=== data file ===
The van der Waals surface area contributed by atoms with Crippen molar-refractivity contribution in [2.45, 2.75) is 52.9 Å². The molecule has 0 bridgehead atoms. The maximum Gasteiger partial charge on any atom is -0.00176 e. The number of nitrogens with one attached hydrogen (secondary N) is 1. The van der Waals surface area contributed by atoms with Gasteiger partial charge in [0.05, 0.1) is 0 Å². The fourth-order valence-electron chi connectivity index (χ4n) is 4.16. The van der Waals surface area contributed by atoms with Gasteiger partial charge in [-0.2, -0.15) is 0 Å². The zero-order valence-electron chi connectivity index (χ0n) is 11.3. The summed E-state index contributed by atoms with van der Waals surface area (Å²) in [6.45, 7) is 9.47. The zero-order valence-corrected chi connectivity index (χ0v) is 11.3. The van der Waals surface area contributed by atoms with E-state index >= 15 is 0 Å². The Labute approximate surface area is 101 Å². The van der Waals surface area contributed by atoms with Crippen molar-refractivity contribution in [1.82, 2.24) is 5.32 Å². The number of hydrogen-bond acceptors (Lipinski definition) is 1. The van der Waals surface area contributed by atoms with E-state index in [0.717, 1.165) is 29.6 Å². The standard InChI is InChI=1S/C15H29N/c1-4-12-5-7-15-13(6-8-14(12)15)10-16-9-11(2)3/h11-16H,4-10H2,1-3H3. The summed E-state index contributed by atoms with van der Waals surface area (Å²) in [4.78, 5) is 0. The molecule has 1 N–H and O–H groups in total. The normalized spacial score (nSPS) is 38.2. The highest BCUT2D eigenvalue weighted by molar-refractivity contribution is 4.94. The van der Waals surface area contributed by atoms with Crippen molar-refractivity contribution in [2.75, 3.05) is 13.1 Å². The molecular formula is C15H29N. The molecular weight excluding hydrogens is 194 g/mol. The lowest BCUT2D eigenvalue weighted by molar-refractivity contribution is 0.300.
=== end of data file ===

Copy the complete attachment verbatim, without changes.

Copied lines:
The van der Waals surface area contributed by atoms with Crippen molar-refractivity contribution in [2.45, 2.75) is 52.9 Å². The molecule has 0 bridgehead atoms. The maximum Gasteiger partial charge on any atom is -0.00176 e. The number of nitrogens with one attached hydrogen (secondary N) is 1. The van der Waals surface area contributed by atoms with Gasteiger partial charge in [0.05, 0.1) is 0 Å². The fourth-order valence-electron chi connectivity index (χ4n) is 4.16. The van der Waals surface area contributed by atoms with Gasteiger partial charge in [-0.2, -0.15) is 0 Å². The zero-order valence-electron chi connectivity index (χ0n) is 11.3. The summed E-state index contributed by atoms with van der Waals surface area (Å²) in [6.45, 7) is 9.47. The zero-order valence-corrected chi connectivity index (χ0v) is 11.3. The van der Waals surface area contributed by atoms with E-state index >= 15 is 0 Å². The Labute approximate surface area is 101 Å². The van der Waals surface area contributed by atoms with Crippen molar-refractivity contribution in [1.82, 2.24) is 5.32 Å². The number of hydrogen-bond acceptors (Lipinski definition) is 1. The van der Waals surface area contributed by atoms with E-state index in [0.717, 1.165) is 29.6 Å². The standard InChI is InChI=1S/C15H29N/c1-4-12-5-7-15-13(6-8-14(12)15)10-16-9-11(2)3/h11-16H,4-10H2,1-3H3. The summed E-state index contributed by atoms with van der Waals surface area (Å²) in [4.78, 5) is 0. The molecule has 1 N–H and O–H groups in total. The normalized spacial score (nSPS) is 38.2. The highest BCUT2D eigenvalue weighted by molar-refractivity contribution is 4.94. The van der Waals surface area contributed by atoms with Crippen molar-refractivity contribution in [2.75, 3.05) is 13.1 Å². The molecular formula is C15H29N. The molecular weight excluding hydrogens is 194 g/mol. The lowest BCUT2D eigenvalue weighted by molar-refractivity contribution is 0.300.